It's an intellectual work, and that's hard for a lot of people in this country to quantify, mainly because there is no way, really, to quantify it. So they - recalling their experiences as students - think of teachers as people who sit around all day. Doodling, maybe, texting their friends, staring out the window in a trance. And that doesn't sound like a hard job at all, now, does it?

If that was what teaching consisted of, I wouldn't be tuckered out when I got done. I'd be antsy, like I was in high school, when boredom and bad teaching, and subpar classmates kept me in a stupor, staring at the bare branches of winter trees, all day long. If teaching was just footling around, I wouldn't want to DO it.

I wish there was a way to communicate to the people who spend 35+ minutes a day doing Other Tasks while on the clock, that teaching is demanding. That even that free period is spent doing work. That teachers carry cases and bags between home and school almost daily, with grading, planning, correcting -WORK - to do at home.

People bitch and moan about teacher salaries, but I don't see those people rushing out to get these cushy, high paid jobs. if teaching was so plush, there wouldn't be a lack of science & math teachers. There would be enormous competition, and only truly excellent, well-qualified people would get hired. there'd still be bad apples - there are people who are crappy at their jobs in every profession - but there'd be fewer. And they'd be deluxe bad apples.

The one real big perk of teaching in a public school is the holiday breaks and summers off. Holiday breaks do usually bring with them some level of take-home work, but it's still a vacation. And the summers a glorious break (unless you're teaching summer school). But there are no other perks. I'm fairly sure there isn't even free coffee in the break room. A coffee pool, maybe, where everyone chips in to pay for coffee and supplies, but it's not employer-provided. Even as a lowly AA, I had perks to my job that my folks, with their advanced degrees and 30+ years of experience never had.

06 August 2009

crime query

The guy who went into an LA Fitness club here in Pittsburgh and started shooting (killing three women before killing himself), and injuring at least 8 others, left a fair bit of electronic diary material behind, detailing his plans.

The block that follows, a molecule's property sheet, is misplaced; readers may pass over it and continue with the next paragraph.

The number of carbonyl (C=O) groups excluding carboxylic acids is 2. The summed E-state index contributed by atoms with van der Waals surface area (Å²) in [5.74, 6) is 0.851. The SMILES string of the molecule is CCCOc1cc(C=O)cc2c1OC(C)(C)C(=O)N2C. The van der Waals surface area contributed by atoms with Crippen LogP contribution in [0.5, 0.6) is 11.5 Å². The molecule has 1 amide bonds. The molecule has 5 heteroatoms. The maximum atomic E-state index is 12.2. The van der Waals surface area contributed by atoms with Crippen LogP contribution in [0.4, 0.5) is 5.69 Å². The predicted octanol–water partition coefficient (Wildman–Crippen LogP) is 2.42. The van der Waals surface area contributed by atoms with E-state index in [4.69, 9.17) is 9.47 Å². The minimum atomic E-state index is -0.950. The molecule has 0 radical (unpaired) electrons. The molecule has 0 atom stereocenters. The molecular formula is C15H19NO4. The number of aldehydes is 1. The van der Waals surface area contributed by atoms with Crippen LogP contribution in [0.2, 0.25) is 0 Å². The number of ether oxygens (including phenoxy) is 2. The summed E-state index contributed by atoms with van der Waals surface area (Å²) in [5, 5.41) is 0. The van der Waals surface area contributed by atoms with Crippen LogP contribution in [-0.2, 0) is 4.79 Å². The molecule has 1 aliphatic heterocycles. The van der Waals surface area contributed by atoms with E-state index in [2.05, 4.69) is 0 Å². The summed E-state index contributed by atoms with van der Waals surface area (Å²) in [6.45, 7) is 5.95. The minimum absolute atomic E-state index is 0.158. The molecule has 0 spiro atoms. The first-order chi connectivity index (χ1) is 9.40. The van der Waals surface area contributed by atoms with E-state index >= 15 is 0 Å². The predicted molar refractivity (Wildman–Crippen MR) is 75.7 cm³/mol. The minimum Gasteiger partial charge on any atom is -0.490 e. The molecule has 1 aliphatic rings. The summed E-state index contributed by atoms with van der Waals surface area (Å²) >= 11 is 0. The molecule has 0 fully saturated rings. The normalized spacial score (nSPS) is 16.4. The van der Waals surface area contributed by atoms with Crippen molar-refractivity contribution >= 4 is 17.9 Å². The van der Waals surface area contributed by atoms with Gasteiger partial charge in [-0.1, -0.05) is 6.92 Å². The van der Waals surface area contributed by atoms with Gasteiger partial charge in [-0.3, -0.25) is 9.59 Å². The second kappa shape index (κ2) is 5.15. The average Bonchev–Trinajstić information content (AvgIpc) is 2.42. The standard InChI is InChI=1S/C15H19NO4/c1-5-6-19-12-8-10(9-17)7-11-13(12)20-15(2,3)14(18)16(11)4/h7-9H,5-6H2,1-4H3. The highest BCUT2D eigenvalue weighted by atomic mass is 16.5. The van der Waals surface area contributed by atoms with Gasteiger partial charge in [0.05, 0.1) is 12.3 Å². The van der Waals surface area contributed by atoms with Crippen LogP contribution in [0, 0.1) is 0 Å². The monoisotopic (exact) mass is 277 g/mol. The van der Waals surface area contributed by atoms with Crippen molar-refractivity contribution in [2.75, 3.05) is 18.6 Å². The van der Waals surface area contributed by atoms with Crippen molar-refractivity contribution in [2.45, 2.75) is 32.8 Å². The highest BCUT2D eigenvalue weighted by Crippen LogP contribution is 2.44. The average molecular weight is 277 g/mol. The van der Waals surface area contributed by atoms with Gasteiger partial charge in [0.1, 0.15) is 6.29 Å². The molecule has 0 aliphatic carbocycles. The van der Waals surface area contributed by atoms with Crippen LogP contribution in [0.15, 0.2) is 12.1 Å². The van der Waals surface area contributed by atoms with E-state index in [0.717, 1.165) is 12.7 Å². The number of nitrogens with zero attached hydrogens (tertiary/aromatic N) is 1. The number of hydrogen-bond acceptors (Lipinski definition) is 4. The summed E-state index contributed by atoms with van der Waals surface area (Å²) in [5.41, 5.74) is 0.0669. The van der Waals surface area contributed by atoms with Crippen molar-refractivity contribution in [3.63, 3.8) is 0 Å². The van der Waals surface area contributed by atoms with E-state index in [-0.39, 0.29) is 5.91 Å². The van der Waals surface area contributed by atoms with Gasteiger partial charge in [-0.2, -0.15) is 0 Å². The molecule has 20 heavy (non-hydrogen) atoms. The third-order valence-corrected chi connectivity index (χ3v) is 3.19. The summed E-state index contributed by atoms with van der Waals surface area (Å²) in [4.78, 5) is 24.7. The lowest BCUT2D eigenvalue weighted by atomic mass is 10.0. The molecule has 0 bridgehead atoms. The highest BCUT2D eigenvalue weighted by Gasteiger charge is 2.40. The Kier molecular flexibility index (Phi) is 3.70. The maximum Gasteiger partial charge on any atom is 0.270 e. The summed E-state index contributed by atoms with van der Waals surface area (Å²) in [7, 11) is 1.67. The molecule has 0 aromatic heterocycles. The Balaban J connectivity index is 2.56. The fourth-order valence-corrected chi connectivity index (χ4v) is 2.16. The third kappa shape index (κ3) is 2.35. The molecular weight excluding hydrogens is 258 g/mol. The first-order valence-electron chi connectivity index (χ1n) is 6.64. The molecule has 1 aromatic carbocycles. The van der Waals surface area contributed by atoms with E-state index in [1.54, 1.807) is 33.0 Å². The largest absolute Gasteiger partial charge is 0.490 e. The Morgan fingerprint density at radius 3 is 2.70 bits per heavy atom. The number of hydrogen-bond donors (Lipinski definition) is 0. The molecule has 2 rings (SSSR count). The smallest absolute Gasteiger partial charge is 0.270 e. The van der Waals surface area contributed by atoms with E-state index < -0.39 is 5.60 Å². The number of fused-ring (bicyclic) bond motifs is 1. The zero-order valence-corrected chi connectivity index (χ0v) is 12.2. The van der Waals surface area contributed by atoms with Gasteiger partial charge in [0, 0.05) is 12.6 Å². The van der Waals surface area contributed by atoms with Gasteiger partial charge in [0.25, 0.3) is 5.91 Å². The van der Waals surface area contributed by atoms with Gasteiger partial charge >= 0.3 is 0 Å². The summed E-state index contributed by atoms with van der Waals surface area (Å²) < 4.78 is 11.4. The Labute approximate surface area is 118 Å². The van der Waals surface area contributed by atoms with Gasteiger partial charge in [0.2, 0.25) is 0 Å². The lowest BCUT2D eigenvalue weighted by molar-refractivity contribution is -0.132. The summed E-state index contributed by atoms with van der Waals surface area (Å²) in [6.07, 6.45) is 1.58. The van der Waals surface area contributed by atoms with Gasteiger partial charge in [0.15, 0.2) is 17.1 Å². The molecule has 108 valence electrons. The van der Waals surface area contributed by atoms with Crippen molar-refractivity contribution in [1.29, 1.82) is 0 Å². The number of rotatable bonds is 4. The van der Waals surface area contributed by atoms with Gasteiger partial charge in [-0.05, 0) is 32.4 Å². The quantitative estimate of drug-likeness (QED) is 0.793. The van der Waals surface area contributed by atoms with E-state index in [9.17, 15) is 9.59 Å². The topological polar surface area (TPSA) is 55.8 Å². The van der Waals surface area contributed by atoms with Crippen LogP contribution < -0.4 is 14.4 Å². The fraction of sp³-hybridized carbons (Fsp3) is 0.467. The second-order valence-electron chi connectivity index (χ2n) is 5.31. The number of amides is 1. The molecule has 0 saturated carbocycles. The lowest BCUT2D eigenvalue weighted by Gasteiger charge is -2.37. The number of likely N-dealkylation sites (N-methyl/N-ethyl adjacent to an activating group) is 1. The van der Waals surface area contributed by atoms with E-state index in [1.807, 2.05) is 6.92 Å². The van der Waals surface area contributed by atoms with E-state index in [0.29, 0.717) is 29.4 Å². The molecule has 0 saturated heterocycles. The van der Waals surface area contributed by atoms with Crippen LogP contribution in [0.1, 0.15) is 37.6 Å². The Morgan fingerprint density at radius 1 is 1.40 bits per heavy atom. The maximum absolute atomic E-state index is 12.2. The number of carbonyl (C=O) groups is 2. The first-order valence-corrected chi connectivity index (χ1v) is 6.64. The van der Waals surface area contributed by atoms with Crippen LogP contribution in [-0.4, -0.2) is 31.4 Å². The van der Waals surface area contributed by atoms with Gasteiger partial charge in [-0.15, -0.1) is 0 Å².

Evidently, George Sodoni was bitter and full of hate & rage at women. He wrote, on his website, "I actually look good. I dress good, am clean-shaven, bathe, touch of cologne yet 30 million women rejected me over an 18 or 25-year period. That is how I see it" (my emphasis)

I'm not at all clear on how this nutjob reached his number of 30 million women, but his attitude is pretty clear (and if you didn't pick up on the subtleties from reading his website, shooting up an exercise class full of women should fill you in).

Here's my query, though. He was specifically targeting women, for perceived wrongs he'd experienced over the years at the hands of women.

Does this make these murders and shootings hate crimes?

Pittsburgh is holding a vigil tonight for the victims of the shootings. Organized by the Women and Girls Foundation, the National Organization of Women, National Council of Jewish Women, and Pittsburghers Against Domestic Violence will also be participating.

03 August 2009


I attended a wedding last weekend, the wedding of a very, very good friend. [disclaimer: I have no objection at all to her getting married, and I am in no way criticizing her, or anyone else, for choosing to get married].

As I was driving to the reception (a 3-hour trip), I had a sudden flash of unease. In my rearview mirror, I can see (reflected properly, so it's perfectly legible and not mirror-writing) the sticker I got a few weeks ago from a gay-rights group. The sticker is a little lame - it says: I (heart) (heart) [images of hearts), and below, says: i support gay marriage. The I heart love sentiment is a little goopy for my personal tastes, but since I do indeed support gay marriage, i figure it's a sticker my car can wear with pride.